“For example, we have algae growing along the ropes of the cages. This algae produces organic matter for filter feeders like mussels to be integrated in the system. These mussels are then fed to the fish, and the fish waste provides nutrients for the algae.” This cycle, with multiple species in a habitat, mimics an ecosystem in nature, making the aquaculture more sustainable and environmentally friendly than other methods of fish farming. 

In Ireland today, the majority of our seafood consumption is salmon and cod, foods which take large amounts of time and energy to catch. “To catch these fish requires a lot of fuel consumption,” Dr. Scherer explained. Therefore, our overfishing habits mean that eating salmon and cod is not a favourable option.

However, unlike fish, shellfish do not require a lot of energy to grow and harvest. “They are filter feeders, so they don’t need extra attention.” Filter feeders are animals which filter small particles in the water, thereby cleaning it. They also act as carbon sinks: carbon from the ocean gets trapped in the shells of oysters and mussels, making them a far more sustainable source of protein than beef or pork, which release carbon into the atmosphere. 

While both offshore fishing and shellfish cultivation use nylon ropes, the ropes are not lost and abandoned at sea and are often reused, since mussels are grown on the coast. “Oysters and mussels are superfoods,” Dr. Scherer stated. “You can’t be more sustainable than that.”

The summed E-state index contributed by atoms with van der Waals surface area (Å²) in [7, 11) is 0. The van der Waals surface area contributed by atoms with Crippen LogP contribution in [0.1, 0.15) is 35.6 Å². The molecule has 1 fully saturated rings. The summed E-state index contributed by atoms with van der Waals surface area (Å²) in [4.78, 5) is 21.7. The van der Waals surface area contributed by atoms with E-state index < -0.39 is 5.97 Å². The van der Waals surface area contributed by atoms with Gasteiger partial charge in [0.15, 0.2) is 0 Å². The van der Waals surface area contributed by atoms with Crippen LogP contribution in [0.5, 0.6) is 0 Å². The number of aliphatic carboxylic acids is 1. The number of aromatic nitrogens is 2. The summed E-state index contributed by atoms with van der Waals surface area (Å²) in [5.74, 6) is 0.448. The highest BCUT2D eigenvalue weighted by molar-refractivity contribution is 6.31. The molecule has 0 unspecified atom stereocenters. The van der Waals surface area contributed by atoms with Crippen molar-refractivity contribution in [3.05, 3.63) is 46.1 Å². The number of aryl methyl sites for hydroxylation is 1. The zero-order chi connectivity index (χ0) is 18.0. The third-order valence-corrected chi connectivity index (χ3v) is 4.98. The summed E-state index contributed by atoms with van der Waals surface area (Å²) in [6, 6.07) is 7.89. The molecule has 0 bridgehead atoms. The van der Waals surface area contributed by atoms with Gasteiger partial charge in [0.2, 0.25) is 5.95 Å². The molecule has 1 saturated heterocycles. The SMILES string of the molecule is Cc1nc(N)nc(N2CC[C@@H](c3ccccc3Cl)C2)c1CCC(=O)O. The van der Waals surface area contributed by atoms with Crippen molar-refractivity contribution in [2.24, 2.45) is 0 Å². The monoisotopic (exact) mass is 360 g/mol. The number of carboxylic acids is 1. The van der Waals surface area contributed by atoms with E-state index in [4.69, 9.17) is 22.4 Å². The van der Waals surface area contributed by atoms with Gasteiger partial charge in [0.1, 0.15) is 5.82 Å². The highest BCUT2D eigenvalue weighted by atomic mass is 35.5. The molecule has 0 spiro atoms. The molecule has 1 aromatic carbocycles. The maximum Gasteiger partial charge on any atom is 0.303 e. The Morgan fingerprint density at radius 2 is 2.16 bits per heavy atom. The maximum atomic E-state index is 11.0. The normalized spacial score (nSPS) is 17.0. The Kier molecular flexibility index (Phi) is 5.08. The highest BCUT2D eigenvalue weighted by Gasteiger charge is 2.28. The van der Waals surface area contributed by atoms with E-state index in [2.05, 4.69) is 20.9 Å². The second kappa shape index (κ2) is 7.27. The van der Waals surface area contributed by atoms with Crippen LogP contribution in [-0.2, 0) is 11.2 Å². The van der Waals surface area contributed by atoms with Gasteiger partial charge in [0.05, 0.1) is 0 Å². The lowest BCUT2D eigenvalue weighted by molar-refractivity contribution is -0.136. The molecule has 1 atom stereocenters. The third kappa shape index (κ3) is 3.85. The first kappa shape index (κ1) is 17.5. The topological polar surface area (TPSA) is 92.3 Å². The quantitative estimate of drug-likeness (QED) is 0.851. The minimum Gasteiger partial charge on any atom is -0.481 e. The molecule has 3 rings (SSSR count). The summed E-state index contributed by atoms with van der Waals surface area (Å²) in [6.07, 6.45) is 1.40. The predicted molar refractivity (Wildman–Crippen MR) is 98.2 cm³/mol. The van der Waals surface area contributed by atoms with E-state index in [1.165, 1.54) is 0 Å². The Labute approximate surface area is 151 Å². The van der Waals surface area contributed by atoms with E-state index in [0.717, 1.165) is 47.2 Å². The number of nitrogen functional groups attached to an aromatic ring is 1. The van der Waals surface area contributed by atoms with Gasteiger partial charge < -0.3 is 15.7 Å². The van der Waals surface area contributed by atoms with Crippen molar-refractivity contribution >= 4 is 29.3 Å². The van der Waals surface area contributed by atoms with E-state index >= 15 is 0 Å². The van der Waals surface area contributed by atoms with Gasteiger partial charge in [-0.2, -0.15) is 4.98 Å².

Eating mussels and oysters is the first step in the right direction to seafood sustainability, but it is important to eat a varied ocean diet. Herring and hake are more sustainable alternatives to salmon and cod, as they require less fuel to catch, and cause minimal damage to the seabed. Additionally, foods like seaweed and algae are nutritional organisms which absorb carbon, making them great food options for environmentally friendly eating. This isn’t an exhaustive list; there are an abundance of sustainable foods in the ocean to try. “In Ireland, we are incredibly lucky to have so many different types of fish and seafood in the ocean,” Dr. Scherer asserted. “We just need to eat them sustainably!” 

To encourage an increase in sustainable seafood consumption, Dr. Scherer works with seafood chef Niall Sabongi to recreate traditional Irish recipes in a new way, allowing them to work for a modern taste. This project, called Food Smart Dublin, is hosted by the Trinity Centre for Environmental Humanities and is funded by the Irish Research Council under COALESCE. They have some recipes on their website to try, as well as some publications on seafood, sustainability, and the connections both have to Irish Heritage. 

Though our oceans continue to be haunted by ghost fishing, Dr. Scherer’s research highlights that there are still ethical ways to consume seafood. 

Nina Chen

Nina Chen is the Deputy SciTech Editor for Trinity News, and a Junior Sophister student of Chemical Sciences.